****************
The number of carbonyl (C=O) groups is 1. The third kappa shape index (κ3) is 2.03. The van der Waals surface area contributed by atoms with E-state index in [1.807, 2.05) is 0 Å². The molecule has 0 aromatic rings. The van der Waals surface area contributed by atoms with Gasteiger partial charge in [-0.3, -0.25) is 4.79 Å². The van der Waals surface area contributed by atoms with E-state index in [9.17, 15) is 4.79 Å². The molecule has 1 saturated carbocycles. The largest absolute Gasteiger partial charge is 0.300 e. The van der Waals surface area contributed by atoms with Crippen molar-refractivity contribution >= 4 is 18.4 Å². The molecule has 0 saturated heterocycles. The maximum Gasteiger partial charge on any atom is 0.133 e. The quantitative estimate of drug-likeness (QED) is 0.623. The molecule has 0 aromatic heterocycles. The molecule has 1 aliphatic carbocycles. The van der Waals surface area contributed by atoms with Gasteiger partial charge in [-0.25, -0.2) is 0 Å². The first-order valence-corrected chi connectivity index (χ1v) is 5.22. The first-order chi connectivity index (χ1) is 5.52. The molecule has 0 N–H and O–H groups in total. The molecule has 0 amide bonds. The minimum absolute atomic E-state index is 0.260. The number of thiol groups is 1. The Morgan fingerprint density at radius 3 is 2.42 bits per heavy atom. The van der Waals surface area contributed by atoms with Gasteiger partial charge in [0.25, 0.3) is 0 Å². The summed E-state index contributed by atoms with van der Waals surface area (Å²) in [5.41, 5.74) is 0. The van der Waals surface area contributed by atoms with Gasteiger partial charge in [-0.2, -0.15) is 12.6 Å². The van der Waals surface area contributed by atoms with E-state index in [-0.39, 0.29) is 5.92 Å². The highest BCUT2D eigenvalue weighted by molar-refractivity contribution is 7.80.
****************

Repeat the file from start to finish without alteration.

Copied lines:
The number of carbonyl (C=O) groups is 1. The third kappa shape index (κ3) is 2.03. The van der Waals surface area contributed by atoms with E-state index in [1.807, 2.05) is 0 Å². The molecule has 0 aromatic rings. The van der Waals surface area contributed by atoms with Gasteiger partial charge in [-0.3, -0.25) is 4.79 Å². The van der Waals surface area contributed by atoms with E-state index in [9.17, 15) is 4.79 Å². The molecule has 1 saturated carbocycles. The largest absolute Gasteiger partial charge is 0.300 e. The van der Waals surface area contributed by atoms with Crippen molar-refractivity contribution >= 4 is 18.4 Å². The molecule has 0 saturated heterocycles. The maximum Gasteiger partial charge on any atom is 0.133 e. The quantitative estimate of drug-likeness (QED) is 0.623. The molecule has 0 aromatic heterocycles. The molecule has 1 aliphatic carbocycles. The van der Waals surface area contributed by atoms with Gasteiger partial charge in [-0.25, -0.2) is 0 Å². The first-order valence-corrected chi connectivity index (χ1v) is 5.22. The first-order chi connectivity index (χ1) is 5.52. The molecule has 0 N–H and O–H groups in total. The molecule has 0 amide bonds. The minimum absolute atomic E-state index is 0.260. The number of thiol groups is 1. The Morgan fingerprint density at radius 3 is 2.42 bits per heavy atom. The van der Waals surface area contributed by atoms with Gasteiger partial charge in [0.25, 0.3) is 0 Å². The summed E-state index contributed by atoms with van der Waals surface area (Å²) in [5.41, 5.74) is 0. The van der Waals surface area contributed by atoms with Gasteiger partial charge in [-0.2, -0.15) is 12.6 Å². The van der Waals surface area contributed by atoms with E-state index in [-0.39, 0.29) is 5.92 Å². The highest BCUT2D eigenvalue weighted by molar-refractivity contribution is 7.80.